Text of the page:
Papers should only be submitted for consideration once consent is given by all contributing authors. All submitting papers should be carefully checked that all those whose work contributed to the paper are acknowledged as contributing authors. This concerns all those who made a substantial contribution to the concept or design of the work. When a large, multicentre group has conducted the work, the group should identify the individuals who accept direct responsibility for the manuscript.

Peer review

Humana.Mente operates an editorial peer review process in which the reviewer’s name is withheld from the author and, the author’s name from the reviewer. The reviewer may at their own discretion opt to reveal their name to the author in their review but our standard policy practice is for both identities to remain concealed. Each manuscript is reviewed by at least two referees. All manuscripts are reviewed as rapidly as possible, and an editorial decision is generally reached within 4-8 weeks of submission. Reviewers are experts in their fields and should be able to provide an objective assessment of the manuscript.
If it is essential for authors to refer to their own work, we expect this to be done in the third person; thus, avoiding any self-identifying statements. For instance, an author whose name is Galileo Galilei would refer to previously published work along the following lines: `It was earlier discussed in Galilei (1609) . Full bibliographical information about these works would then be provided in the list of references at the end of the manuscript.

Ethical Resposibility of Authors

This journal is deeply committed to upholding the integrity of the scientific record. Authors should refrain from misrepresenting research results which could damage the trust in the journal, the professionalism of scientific authorship, and ultimately the entire scientific endeavour. Maintaining integrity of the research and its presentation can be achieved by following the rules of good scientific practice, which include:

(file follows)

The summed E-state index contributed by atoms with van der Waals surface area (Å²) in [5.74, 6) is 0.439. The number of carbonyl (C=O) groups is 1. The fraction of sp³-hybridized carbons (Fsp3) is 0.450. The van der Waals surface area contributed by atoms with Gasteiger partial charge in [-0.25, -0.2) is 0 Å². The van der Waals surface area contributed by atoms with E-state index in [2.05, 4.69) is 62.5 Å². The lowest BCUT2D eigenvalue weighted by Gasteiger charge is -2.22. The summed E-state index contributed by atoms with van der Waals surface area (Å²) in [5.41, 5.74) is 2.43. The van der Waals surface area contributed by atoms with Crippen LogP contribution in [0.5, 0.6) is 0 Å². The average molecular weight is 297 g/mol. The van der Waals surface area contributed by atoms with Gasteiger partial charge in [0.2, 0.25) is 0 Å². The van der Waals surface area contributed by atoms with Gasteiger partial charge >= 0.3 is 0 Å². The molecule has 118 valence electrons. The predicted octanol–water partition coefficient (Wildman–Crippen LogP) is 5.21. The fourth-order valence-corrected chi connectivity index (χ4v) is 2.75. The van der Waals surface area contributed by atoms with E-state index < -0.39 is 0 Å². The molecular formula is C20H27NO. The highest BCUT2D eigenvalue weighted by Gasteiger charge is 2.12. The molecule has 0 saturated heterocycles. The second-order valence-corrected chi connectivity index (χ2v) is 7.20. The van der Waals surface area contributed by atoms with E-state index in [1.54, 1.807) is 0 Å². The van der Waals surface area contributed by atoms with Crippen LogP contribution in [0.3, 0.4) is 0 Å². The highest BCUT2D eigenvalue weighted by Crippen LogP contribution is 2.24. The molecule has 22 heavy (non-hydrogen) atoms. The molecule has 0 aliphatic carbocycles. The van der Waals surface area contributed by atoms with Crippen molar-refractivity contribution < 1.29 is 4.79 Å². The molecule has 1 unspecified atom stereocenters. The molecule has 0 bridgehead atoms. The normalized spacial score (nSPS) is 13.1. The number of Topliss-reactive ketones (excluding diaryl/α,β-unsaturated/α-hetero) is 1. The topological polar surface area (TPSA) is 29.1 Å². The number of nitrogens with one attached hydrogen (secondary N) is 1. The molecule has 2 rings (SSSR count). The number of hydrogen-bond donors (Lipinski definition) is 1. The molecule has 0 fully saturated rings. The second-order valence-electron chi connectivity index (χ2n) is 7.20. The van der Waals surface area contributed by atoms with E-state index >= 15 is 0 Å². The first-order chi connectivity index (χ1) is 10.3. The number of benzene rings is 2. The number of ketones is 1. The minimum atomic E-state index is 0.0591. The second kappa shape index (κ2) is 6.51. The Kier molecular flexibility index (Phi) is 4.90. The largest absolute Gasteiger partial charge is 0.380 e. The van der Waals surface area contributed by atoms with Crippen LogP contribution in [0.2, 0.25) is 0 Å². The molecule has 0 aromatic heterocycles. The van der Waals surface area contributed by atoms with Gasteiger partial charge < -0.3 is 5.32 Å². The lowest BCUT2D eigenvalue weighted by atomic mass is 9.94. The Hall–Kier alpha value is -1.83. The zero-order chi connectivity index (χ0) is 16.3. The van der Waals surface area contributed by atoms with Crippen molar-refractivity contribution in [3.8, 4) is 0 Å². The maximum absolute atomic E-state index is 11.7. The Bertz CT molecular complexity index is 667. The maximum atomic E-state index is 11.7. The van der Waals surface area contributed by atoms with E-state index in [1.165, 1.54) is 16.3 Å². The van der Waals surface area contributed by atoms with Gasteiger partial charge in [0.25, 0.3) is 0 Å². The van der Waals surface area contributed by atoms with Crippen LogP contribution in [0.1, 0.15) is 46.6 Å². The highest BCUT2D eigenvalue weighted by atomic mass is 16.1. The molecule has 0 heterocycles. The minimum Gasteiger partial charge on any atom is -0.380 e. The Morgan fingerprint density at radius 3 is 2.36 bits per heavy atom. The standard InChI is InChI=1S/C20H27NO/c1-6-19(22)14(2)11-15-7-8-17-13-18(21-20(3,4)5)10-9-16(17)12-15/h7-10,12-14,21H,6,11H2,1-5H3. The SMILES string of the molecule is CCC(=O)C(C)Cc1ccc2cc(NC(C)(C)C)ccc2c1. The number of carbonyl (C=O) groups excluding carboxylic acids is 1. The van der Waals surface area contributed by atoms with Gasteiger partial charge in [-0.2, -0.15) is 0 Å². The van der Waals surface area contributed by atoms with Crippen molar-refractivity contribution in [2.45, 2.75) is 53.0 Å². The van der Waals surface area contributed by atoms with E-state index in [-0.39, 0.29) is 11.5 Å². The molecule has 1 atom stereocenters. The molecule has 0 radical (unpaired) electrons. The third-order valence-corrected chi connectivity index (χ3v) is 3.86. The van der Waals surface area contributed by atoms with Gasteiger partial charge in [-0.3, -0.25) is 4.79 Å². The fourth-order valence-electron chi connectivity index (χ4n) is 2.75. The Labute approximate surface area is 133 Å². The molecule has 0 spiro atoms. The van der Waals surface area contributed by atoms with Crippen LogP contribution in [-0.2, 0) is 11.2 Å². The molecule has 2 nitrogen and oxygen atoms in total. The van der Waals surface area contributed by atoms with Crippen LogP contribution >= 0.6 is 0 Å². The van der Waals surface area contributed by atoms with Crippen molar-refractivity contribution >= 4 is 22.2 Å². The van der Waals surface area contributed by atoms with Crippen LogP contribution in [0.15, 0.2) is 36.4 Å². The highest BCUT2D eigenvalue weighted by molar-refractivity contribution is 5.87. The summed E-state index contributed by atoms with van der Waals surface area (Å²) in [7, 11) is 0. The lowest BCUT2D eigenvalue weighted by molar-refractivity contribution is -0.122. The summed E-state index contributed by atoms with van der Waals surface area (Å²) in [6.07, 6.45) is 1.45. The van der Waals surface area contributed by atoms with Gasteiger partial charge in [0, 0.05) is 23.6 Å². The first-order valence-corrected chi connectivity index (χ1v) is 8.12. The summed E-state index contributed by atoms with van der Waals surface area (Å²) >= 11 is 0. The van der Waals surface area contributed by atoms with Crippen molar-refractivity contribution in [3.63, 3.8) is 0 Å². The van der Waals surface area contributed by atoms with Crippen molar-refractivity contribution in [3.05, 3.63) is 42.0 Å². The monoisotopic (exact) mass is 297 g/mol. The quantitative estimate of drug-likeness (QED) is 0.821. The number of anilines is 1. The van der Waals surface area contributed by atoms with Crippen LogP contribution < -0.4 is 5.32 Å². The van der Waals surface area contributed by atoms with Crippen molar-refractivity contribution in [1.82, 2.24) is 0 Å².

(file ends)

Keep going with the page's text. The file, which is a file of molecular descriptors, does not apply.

- The manuscript submitted to HM should not been submitted also to other journals for simultaneous consideration;
- The manuscript submitted to HM should not been published previously (partly or in full), unless the new work concerns an expansion of previous work;
- Data quoted in the article should not been fabricated or manipulated;
- Proper acknowledgements to other works must be given, quotation marks should be used for verbatim quotations, and permissions shludl be secured for material that is copyrighted;
- The consent to submit and publish should be received explicitly from all co-authors;
- Upon request authors should be prepared to send additional documentation in order to verify the validity of the results.


If there is a suspicion of misconduct by one or more authors, Humana.Mente will carry out an investigation. If, after investigation, the allegation seems to raise valid concerns, the author(s) will be contacted and given an opportunity to address the issue. If misconduct has been established beyond reasonable doubt, this may result in the  implementation of the following measures, including, but not limited to:
- If the article is still under review, it may be rejected without concluding the review process;
- If the article has already been published, depending on the nature and severity of the misconduct, either an erratum will be placed with the article or in severe cases complete retraction of the article will occur.


Humana.Mente takes issues of copyright infringement, plagiarism, or other breaches of best practice in publication very seriously. We seek to protect the rights of our authors and we always investigate claims of plagiarism or misuse of published articles.  Where an article  is found to have plagiarised other work or included third-party copyright material without permission or with insufficient acknowledgement, or where the authorship of the article is contested, we reserve the right to take action including, but not limited to: publishing an erratum or corrigendum (correction); retracting the article; taking up the matter with the head of department or dean of the author's institution and/or relevant academic bodies or societies; or taking appropriate legal action.